Hands-on: Blackberry Torch 9800

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Hands-on: Blackberry Torch 9800

A shining beacon or Flash in the pan? We take a closer look.

The line between a personal phone and a business phone is blurring quicker than a chalk drawing in the rain and its apparent that Blackberry-maker RIM is paying attention.

Whereas older BlackBerry models have traditionally screamed “professional” louder than a pinstripe suit, the newly launched Torch 9800 has a slightly different aesthetic. 

In fact, the new handset has almost a “reverse mullet” feel – the party is at the front and the business is at the back. Or at least there’s a full QWERTY keyboard waiting to slide down from behind the screen, with a very satisfying clunk.

Speaking of the screen, despite the 480x360 res on the 3.2in HVGA display, it actually feel quite bright and crisp when used. The touch is pleasantly responsive and one actually wonders why RIM included the traditional BlackBerry track pad at all – it’s certainly not been used much in this office. 

Despite the hidden keyboard, the Torch doesn’t feel overly thick or heavy, although it certainly doesn’t sport the svelte lines of certain other phones. 

The Torch is not as svelte as the HTC Legend, but Blackberry OS 6 is a strong drawcard.

Starting up from a fresh install of the battery takes a bit over two minutes, but the Torch has cunningly disguised its hibernation mode as “powered down” so in normal use, the total time elapsed between hitting the power button and ready to rock and roll is actually 3.4 seconds.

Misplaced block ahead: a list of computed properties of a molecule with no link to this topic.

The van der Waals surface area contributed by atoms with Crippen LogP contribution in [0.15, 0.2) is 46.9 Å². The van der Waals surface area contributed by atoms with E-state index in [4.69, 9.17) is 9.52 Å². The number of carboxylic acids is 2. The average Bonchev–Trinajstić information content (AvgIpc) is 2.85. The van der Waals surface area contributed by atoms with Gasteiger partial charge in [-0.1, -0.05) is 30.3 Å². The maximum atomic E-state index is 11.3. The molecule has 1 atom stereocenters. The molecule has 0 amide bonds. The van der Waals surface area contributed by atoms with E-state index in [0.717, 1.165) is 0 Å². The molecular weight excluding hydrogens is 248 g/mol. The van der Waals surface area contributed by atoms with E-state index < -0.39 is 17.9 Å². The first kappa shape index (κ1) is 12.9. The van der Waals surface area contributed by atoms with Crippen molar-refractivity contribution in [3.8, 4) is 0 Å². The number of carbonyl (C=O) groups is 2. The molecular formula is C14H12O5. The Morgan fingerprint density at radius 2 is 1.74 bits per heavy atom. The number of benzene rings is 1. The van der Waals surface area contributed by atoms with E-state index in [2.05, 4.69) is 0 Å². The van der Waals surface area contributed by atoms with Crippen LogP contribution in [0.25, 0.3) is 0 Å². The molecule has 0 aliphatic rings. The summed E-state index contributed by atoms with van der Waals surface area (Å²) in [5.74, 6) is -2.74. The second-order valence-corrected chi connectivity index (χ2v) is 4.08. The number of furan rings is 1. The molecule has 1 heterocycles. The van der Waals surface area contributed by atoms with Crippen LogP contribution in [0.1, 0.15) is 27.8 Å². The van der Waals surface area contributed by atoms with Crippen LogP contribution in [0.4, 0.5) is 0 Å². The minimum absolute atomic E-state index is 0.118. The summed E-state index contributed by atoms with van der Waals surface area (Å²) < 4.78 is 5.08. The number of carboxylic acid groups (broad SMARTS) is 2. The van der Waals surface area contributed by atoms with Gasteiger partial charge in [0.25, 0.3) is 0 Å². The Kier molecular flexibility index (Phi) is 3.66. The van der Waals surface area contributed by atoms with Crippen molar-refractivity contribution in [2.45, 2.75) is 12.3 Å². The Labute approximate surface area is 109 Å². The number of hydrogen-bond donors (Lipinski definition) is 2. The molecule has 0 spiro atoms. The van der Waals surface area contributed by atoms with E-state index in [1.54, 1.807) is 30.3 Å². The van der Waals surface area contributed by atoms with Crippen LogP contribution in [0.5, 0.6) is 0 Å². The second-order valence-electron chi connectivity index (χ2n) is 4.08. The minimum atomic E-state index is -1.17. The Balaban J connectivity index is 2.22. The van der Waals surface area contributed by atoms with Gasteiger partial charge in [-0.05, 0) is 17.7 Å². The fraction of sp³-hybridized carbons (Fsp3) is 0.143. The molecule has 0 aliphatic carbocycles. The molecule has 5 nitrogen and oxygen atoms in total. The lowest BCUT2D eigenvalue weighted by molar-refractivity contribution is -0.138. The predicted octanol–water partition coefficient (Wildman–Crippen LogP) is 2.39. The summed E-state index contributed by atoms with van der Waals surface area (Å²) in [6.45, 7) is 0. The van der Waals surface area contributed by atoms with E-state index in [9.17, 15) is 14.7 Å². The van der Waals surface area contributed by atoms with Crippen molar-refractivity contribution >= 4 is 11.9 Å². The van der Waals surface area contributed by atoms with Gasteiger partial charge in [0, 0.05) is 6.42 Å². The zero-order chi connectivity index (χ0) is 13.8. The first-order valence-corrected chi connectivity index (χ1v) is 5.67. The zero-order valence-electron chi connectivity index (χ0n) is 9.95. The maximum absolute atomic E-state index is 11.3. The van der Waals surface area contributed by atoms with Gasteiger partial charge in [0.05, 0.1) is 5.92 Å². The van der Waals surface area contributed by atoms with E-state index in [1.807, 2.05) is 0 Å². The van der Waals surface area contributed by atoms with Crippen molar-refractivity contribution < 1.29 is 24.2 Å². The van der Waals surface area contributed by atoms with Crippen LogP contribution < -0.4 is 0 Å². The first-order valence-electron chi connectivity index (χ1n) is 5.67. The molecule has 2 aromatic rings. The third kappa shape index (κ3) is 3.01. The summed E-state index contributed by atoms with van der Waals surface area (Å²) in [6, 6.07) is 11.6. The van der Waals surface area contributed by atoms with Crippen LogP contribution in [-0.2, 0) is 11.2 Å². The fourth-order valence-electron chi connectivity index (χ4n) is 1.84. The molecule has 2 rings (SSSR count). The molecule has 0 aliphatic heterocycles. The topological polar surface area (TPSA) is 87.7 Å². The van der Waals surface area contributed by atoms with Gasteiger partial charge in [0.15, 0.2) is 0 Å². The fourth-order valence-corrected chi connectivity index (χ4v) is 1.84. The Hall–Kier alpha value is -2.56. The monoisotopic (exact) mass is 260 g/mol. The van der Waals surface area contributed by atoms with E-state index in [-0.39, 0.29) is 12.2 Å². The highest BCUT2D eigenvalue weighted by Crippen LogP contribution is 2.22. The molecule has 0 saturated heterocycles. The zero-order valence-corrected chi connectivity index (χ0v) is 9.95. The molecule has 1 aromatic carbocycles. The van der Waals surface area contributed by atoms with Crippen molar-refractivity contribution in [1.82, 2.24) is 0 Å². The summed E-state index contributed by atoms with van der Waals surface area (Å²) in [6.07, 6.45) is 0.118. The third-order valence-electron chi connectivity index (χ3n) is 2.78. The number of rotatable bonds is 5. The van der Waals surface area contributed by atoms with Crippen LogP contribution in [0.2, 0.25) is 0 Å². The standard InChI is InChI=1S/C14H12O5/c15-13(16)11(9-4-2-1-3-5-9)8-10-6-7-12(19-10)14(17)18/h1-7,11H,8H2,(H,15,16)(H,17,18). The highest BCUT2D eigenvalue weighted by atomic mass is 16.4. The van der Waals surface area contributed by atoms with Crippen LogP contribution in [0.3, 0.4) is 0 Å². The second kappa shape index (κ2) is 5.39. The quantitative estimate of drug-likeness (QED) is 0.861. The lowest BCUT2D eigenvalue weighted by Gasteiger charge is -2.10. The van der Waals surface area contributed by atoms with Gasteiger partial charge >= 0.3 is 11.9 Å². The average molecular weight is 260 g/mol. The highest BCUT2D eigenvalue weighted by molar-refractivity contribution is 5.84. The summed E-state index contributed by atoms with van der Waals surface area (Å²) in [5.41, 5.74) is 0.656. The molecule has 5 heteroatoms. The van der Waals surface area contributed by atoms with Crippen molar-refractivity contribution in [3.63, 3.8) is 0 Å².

Weirdly, the home screen doesn’t scroll side to side, but the application pages do. This means you’re not getting the nice widget-style home screen functionality of an Android or Windows Phone 7. The 624MHz processor may not sound like much, but it works perfectly, with applications opening quickly and everything feeling remarkably smooth. 

The new OS 6 is also quite enjoyable, although hardly a quantum leap from the old one in terms of look and feel. What changes there are however, are welcome with universal search across all messages, contacts, apps etc being a great addition for users. 

In all, our first few hours with the Torch were pleasant, although hardly a life-changing revelation that would make us consign all other phones to the dustbin of history. But dedicated CrackBerry addicts will find a lot to like here. 

The Torch is available exclusive on Optus for the immediate future, available for $0 on the $79-per-month plan. RIM has stated that the unit will also be available from Tesltra and VHA when the Optus exclusivity period ends. 

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